'I found Angus had a colorful history. He had a mixed ancestry. His mother was Scottish, while his father was German. Originally, the family was named Wirter, but this was later simplified and anglicized into Wirth. As a young man, Angus forged a will in his favour. A rich uncle appeared to have left his entire estate to Angus. He probably would have got away with the deception, but Angus had a brother, who was religiously inclined, and he reported the deception. Angus was arrested in London, tried and convicted. His sentence of hanging was later commuted to transportation and Angus was sent to the notoriously harsh penal colony of Port Arthur in what we now know as Tasmania.

'Angus, it seems, bitterly repented of his crime and having served his term, finally earned his Ticket of Leave and set up a business in Launceston.

'This was all mildly interesting, but what caught my attention was a reference to his cabinetmaking skills.

'It appeared that Angus, though mainly self taught, rapidly became a master of his craft. His eye for detail that was once so helpful in forgery was now put to better use. He made furniture for many of the wealthier citizens of Launceston and Hobart Town, demonstrating that many of the normally despised local timbers could be used as substitutes for decorative European wood. In fact, there is some evidence that Angus gained a reduction in his sentence after making various pieces of furniture for the Prison Governor and other officers. His fame grew and the Governor of Tasmania visited Angus and commissioned numerous pieces for Government House.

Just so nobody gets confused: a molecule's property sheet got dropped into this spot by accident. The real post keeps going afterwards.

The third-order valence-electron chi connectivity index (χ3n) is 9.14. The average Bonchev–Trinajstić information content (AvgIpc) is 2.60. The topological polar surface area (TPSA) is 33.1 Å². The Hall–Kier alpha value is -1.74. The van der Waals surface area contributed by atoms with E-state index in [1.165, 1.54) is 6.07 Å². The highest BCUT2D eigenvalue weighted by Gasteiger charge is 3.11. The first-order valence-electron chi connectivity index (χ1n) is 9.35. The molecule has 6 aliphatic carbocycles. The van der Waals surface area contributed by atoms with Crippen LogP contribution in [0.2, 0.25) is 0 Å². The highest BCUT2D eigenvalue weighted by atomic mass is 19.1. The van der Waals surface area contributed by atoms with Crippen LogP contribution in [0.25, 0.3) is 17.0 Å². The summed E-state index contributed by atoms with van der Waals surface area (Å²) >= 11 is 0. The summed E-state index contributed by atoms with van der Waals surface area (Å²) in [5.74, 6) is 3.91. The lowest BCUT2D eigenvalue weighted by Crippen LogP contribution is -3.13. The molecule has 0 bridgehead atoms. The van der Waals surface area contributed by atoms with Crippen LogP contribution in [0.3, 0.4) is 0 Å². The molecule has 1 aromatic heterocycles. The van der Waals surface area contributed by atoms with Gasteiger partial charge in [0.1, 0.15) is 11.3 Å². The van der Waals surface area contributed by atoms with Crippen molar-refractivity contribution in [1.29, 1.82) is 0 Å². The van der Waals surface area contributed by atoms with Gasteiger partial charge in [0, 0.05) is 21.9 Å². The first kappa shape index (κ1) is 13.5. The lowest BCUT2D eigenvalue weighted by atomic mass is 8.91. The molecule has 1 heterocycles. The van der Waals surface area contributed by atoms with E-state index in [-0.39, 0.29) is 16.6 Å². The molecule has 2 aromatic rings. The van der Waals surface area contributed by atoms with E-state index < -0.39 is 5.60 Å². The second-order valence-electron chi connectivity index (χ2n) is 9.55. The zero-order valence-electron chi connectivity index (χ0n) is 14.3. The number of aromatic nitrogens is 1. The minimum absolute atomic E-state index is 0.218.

'It was probably the Governor who decided that it would be a waste in a fledgling colony where talent was in short supply, to leave a talented man to rot in prison. Furniture was desperately needed, and the men and women who made up the island's society wanted fine pieces to impress their friends. Unfortunately, once you got past the bush carpenters who could knock up a rough table, you generally had to order pieces from England, which took months to arrive and often then looked out of place in their new homes.'

'Angus certainly sounds a man of parts,' I observed, wondering where the history lesson was heading.